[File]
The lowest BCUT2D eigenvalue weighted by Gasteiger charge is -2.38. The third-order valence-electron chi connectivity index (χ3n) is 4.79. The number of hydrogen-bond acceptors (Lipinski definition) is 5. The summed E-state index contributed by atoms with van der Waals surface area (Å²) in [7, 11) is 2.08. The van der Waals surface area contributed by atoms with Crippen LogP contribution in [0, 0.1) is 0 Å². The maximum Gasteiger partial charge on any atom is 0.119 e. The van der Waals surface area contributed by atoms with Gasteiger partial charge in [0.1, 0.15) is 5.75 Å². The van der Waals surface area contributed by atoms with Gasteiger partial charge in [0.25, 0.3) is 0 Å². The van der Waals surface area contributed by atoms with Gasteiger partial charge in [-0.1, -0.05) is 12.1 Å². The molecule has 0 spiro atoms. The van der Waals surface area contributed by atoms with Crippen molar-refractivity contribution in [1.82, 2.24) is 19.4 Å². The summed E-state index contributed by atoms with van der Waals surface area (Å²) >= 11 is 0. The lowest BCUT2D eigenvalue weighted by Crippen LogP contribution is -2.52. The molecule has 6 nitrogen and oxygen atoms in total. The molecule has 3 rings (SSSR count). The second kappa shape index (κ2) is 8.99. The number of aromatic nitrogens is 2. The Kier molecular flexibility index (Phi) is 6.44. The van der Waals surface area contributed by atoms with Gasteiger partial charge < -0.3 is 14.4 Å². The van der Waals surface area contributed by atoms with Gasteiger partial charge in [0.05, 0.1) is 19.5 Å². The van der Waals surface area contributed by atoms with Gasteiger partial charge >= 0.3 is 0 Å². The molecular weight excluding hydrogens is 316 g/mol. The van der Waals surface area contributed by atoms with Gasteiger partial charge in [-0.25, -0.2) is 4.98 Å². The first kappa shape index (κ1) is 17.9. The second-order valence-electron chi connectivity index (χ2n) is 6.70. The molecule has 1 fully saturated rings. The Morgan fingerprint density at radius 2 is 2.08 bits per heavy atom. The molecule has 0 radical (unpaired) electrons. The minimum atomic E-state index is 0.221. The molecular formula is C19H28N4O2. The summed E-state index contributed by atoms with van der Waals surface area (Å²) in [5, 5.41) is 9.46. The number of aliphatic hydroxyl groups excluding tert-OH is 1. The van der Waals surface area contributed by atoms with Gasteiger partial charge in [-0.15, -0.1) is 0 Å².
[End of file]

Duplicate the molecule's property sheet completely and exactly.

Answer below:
The lowest BCUT2D eigenvalue weighted by Gasteiger charge is -2.38. The third-order valence-electron chi connectivity index (χ3n) is 4.79. The number of hydrogen-bond acceptors (Lipinski definition) is 5. The summed E-state index contributed by atoms with van der Waals surface area (Å²) in [7, 11) is 2.08. The van der Waals surface area contributed by atoms with Crippen LogP contribution in [0, 0.1) is 0 Å². The maximum Gasteiger partial charge on any atom is 0.119 e. The van der Waals surface area contributed by atoms with Gasteiger partial charge in [0.1, 0.15) is 5.75 Å². The van der Waals surface area contributed by atoms with Gasteiger partial charge in [0.25, 0.3) is 0 Å². The van der Waals surface area contributed by atoms with Gasteiger partial charge in [-0.1, -0.05) is 12.1 Å². The molecule has 0 spiro atoms. The van der Waals surface area contributed by atoms with Crippen molar-refractivity contribution in [1.82, 2.24) is 19.4 Å². The summed E-state index contributed by atoms with van der Waals surface area (Å²) >= 11 is 0. The lowest BCUT2D eigenvalue weighted by Crippen LogP contribution is -2.52. The molecule has 6 nitrogen and oxygen atoms in total. The molecule has 3 rings (SSSR count). The second kappa shape index (κ2) is 8.99. The number of aromatic nitrogens is 2. The Kier molecular flexibility index (Phi) is 6.44. The van der Waals surface area contributed by atoms with Gasteiger partial charge < -0.3 is 14.4 Å². The van der Waals surface area contributed by atoms with Gasteiger partial charge in [0.05, 0.1) is 19.5 Å². The van der Waals surface area contributed by atoms with Gasteiger partial charge >= 0.3 is 0 Å². The molecular weight excluding hydrogens is 316 g/mol. The van der Waals surface area contributed by atoms with Gasteiger partial charge in [-0.25, -0.2) is 4.98 Å². The first kappa shape index (κ1) is 17.9. The second-order valence-electron chi connectivity index (χ2n) is 6.70. The molecule has 1 fully saturated rings. The Morgan fingerprint density at radius 2 is 2.08 bits per heavy atom. The molecule has 0 radical (unpaired) electrons. The minimum atomic E-state index is 0.221. The molecular formula is C19H28N4O2. The summed E-state index contributed by atoms with van der Waals surface area (Å²) in [5, 5.41) is 9.46. The number of aliphatic hydroxyl groups excluding tert-OH is 1. The van der Waals surface area contributed by atoms with Gasteiger partial charge in [-0.15, -0.1) is 0 Å².